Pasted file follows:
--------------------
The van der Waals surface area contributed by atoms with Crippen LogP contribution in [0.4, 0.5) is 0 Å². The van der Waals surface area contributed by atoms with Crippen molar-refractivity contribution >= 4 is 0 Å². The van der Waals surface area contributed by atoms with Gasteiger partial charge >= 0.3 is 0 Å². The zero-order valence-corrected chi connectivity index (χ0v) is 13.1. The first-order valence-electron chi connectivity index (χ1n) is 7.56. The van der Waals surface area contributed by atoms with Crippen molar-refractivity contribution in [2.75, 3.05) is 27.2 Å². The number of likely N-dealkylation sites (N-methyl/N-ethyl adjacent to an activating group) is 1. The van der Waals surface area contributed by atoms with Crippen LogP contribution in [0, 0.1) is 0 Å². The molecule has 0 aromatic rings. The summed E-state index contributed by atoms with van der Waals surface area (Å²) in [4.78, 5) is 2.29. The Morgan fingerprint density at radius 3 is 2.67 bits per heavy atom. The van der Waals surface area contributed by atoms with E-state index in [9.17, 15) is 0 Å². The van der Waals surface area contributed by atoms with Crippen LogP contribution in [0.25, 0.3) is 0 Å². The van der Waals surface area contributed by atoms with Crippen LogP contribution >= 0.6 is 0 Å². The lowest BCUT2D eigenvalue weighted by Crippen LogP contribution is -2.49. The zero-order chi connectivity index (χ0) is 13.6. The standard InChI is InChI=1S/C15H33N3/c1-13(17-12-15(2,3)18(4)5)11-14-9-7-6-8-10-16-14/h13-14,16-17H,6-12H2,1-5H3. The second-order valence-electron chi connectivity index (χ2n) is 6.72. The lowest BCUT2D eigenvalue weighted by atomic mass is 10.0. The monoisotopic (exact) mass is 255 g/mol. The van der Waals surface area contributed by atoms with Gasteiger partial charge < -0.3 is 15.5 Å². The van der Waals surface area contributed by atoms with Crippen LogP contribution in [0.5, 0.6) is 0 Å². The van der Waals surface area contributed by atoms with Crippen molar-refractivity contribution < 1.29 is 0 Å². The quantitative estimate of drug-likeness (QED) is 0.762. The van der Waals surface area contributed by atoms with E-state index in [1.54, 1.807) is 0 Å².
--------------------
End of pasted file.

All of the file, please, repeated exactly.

The van der Waals surface area contributed by atoms with Crippen LogP contribution in [0.4, 0.5) is 0 Å². The van der Waals surface area contributed by atoms with Crippen molar-refractivity contribution >= 4 is 0 Å². The van der Waals surface area contributed by atoms with Gasteiger partial charge >= 0.3 is 0 Å². The zero-order valence-corrected chi connectivity index (χ0v) is 13.1. The first-order valence-electron chi connectivity index (χ1n) is 7.56. The van der Waals surface area contributed by atoms with Crippen molar-refractivity contribution in [2.75, 3.05) is 27.2 Å². The number of likely N-dealkylation sites (N-methyl/N-ethyl adjacent to an activating group) is 1. The van der Waals surface area contributed by atoms with Crippen LogP contribution in [0, 0.1) is 0 Å². The molecule has 0 aromatic rings. The summed E-state index contributed by atoms with van der Waals surface area (Å²) in [4.78, 5) is 2.29. The Morgan fingerprint density at radius 3 is 2.67 bits per heavy atom. The van der Waals surface area contributed by atoms with E-state index in [9.17, 15) is 0 Å². The van der Waals surface area contributed by atoms with Crippen LogP contribution in [0.25, 0.3) is 0 Å². The van der Waals surface area contributed by atoms with Crippen LogP contribution >= 0.6 is 0 Å². The lowest BCUT2D eigenvalue weighted by Crippen LogP contribution is -2.49. The zero-order chi connectivity index (χ0) is 13.6. The standard InChI is InChI=1S/C15H33N3/c1-13(17-12-15(2,3)18(4)5)11-14-9-7-6-8-10-16-14/h13-14,16-17H,6-12H2,1-5H3. The second-order valence-electron chi connectivity index (χ2n) is 6.72. The lowest BCUT2D eigenvalue weighted by atomic mass is 10.0. The monoisotopic (exact) mass is 255 g/mol. The van der Waals surface area contributed by atoms with Gasteiger partial charge < -0.3 is 15.5 Å². The van der Waals surface area contributed by atoms with Crippen LogP contribution in [0.5, 0.6) is 0 Å². The van der Waals surface area contributed by atoms with Crippen molar-refractivity contribution < 1.29 is 0 Å². The quantitative estimate of drug-likeness (QED) is 0.762. The van der Waals surface area contributed by atoms with E-state index in [1.54, 1.807) is 0 Å².